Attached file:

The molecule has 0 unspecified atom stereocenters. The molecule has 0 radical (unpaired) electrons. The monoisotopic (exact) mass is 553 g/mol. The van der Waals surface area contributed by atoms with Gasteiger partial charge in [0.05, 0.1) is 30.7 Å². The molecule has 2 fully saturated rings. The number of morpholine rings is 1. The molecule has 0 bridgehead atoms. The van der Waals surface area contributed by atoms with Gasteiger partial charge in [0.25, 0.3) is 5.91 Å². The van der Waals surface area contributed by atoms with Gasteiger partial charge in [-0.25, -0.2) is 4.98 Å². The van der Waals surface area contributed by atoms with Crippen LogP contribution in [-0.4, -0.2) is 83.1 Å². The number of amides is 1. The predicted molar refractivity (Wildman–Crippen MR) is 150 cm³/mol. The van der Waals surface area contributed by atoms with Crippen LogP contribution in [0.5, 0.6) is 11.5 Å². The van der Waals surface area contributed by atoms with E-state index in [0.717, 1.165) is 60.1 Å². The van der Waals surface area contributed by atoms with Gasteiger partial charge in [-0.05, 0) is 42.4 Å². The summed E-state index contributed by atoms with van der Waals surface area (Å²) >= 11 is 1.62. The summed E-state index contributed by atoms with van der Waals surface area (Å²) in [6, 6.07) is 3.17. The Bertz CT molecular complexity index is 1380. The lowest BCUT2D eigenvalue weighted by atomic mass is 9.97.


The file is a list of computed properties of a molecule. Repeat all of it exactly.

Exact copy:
The molecule has 0 unspecified atom stereocenters. The molecule has 0 radical (unpaired) electrons. The monoisotopic (exact) mass is 553 g/mol. The van der Waals surface area contributed by atoms with Gasteiger partial charge in [0.05, 0.1) is 30.7 Å². The molecule has 2 fully saturated rings. The number of morpholine rings is 1. The molecule has 0 bridgehead atoms. The van der Waals surface area contributed by atoms with Gasteiger partial charge in [0.25, 0.3) is 5.91 Å². The van der Waals surface area contributed by atoms with Gasteiger partial charge in [-0.25, -0.2) is 4.98 Å². The van der Waals surface area contributed by atoms with Crippen LogP contribution in [-0.4, -0.2) is 83.1 Å². The number of amides is 1. The predicted molar refractivity (Wildman–Crippen MR) is 150 cm³/mol. The van der Waals surface area contributed by atoms with Crippen LogP contribution in [0.5, 0.6) is 11.5 Å². The van der Waals surface area contributed by atoms with E-state index in [0.717, 1.165) is 60.1 Å². The van der Waals surface area contributed by atoms with Gasteiger partial charge in [-0.05, 0) is 42.4 Å². The summed E-state index contributed by atoms with van der Waals surface area (Å²) >= 11 is 1.62. The summed E-state index contributed by atoms with van der Waals surface area (Å²) in [6, 6.07) is 3.17. The Bertz CT molecular complexity index is 1380. The lowest BCUT2D eigenvalue weighted by atomic mass is 9.97.